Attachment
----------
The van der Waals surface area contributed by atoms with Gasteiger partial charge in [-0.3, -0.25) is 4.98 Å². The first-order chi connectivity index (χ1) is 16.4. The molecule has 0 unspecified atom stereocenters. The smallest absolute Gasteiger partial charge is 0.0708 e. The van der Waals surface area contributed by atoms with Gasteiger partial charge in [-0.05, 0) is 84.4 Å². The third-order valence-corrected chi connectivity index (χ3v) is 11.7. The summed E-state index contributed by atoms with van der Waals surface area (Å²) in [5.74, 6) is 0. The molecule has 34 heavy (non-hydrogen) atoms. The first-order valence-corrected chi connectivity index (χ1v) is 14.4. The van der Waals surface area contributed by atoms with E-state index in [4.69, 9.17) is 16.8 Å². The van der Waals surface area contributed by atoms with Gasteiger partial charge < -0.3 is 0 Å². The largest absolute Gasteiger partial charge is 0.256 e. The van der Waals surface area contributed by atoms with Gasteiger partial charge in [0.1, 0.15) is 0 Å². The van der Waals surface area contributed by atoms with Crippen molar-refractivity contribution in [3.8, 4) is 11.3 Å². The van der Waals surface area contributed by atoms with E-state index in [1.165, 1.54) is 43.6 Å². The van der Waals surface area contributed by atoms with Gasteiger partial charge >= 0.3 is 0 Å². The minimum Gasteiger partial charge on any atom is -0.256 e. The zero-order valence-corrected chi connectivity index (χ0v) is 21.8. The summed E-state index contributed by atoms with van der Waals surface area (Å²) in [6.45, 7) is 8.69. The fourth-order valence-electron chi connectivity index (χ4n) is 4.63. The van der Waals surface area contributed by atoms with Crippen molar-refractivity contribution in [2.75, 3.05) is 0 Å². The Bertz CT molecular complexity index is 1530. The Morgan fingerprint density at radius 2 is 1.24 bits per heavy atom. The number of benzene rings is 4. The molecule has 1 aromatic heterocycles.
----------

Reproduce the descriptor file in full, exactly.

The van der Waals surface area contributed by atoms with Gasteiger partial charge in [-0.3, -0.25) is 4.98 Å². The first-order chi connectivity index (χ1) is 16.4. The molecule has 0 unspecified atom stereocenters. The smallest absolute Gasteiger partial charge is 0.0708 e. The van der Waals surface area contributed by atoms with Gasteiger partial charge in [-0.05, 0) is 84.4 Å². The third-order valence-corrected chi connectivity index (χ3v) is 11.7. The summed E-state index contributed by atoms with van der Waals surface area (Å²) in [5.74, 6) is 0. The molecule has 34 heavy (non-hydrogen) atoms. The first-order valence-corrected chi connectivity index (χ1v) is 14.4. The van der Waals surface area contributed by atoms with E-state index in [4.69, 9.17) is 16.8 Å². The van der Waals surface area contributed by atoms with Gasteiger partial charge < -0.3 is 0 Å². The largest absolute Gasteiger partial charge is 0.256 e. The van der Waals surface area contributed by atoms with Gasteiger partial charge in [0.1, 0.15) is 0 Å². The van der Waals surface area contributed by atoms with Crippen molar-refractivity contribution in [3.8, 4) is 11.3 Å². The van der Waals surface area contributed by atoms with E-state index in [1.165, 1.54) is 43.6 Å². The van der Waals surface area contributed by atoms with Gasteiger partial charge >= 0.3 is 0 Å². The minimum Gasteiger partial charge on any atom is -0.256 e. The zero-order valence-corrected chi connectivity index (χ0v) is 21.8. The summed E-state index contributed by atoms with van der Waals surface area (Å²) in [6.45, 7) is 8.69. The fourth-order valence-electron chi connectivity index (χ4n) is 4.63. The van der Waals surface area contributed by atoms with Crippen molar-refractivity contribution in [2.75, 3.05) is 0 Å². The Bertz CT molecular complexity index is 1530. The Morgan fingerprint density at radius 2 is 1.24 bits per heavy atom. The number of benzene rings is 4. The molecule has 1 aromatic heterocycles.